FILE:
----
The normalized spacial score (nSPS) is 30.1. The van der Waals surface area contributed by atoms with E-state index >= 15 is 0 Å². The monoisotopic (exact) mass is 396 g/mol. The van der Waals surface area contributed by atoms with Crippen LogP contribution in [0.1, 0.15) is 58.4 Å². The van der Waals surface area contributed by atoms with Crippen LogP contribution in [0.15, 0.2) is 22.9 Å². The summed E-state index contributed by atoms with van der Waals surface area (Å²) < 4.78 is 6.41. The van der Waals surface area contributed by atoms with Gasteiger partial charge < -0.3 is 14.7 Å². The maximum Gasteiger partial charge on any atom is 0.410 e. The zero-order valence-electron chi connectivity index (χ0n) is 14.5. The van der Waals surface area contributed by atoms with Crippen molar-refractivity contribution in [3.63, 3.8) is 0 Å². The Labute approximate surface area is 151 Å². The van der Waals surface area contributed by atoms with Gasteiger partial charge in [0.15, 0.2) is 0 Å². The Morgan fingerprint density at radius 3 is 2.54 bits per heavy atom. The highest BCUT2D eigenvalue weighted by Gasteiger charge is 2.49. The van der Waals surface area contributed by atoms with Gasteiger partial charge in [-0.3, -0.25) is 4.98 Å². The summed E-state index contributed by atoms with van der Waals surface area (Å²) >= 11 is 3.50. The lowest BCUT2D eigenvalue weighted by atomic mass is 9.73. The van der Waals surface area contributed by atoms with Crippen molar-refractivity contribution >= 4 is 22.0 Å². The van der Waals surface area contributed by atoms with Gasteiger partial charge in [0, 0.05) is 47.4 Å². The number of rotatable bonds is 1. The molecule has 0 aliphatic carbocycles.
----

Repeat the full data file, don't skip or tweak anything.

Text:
The normalized spacial score (nSPS) is 30.1. The van der Waals surface area contributed by atoms with E-state index >= 15 is 0 Å². The monoisotopic (exact) mass is 396 g/mol. The van der Waals surface area contributed by atoms with Crippen LogP contribution in [0.1, 0.15) is 58.4 Å². The van der Waals surface area contributed by atoms with Crippen LogP contribution in [0.15, 0.2) is 22.9 Å². The summed E-state index contributed by atoms with van der Waals surface area (Å²) < 4.78 is 6.41. The van der Waals surface area contributed by atoms with Gasteiger partial charge < -0.3 is 14.7 Å². The maximum Gasteiger partial charge on any atom is 0.410 e. The zero-order valence-electron chi connectivity index (χ0n) is 14.5. The van der Waals surface area contributed by atoms with Crippen molar-refractivity contribution in [3.63, 3.8) is 0 Å². The Labute approximate surface area is 151 Å². The van der Waals surface area contributed by atoms with Gasteiger partial charge in [0.15, 0.2) is 0 Å². The Morgan fingerprint density at radius 3 is 2.54 bits per heavy atom. The highest BCUT2D eigenvalue weighted by Gasteiger charge is 2.49. The van der Waals surface area contributed by atoms with Gasteiger partial charge in [-0.3, -0.25) is 4.98 Å². The summed E-state index contributed by atoms with van der Waals surface area (Å²) >= 11 is 3.50. The lowest BCUT2D eigenvalue weighted by atomic mass is 9.73. The van der Waals surface area contributed by atoms with Crippen molar-refractivity contribution >= 4 is 22.0 Å². The van der Waals surface area contributed by atoms with Gasteiger partial charge in [0, 0.05) is 47.4 Å². The number of rotatable bonds is 1. The molecule has 0 aliphatic carbocycles.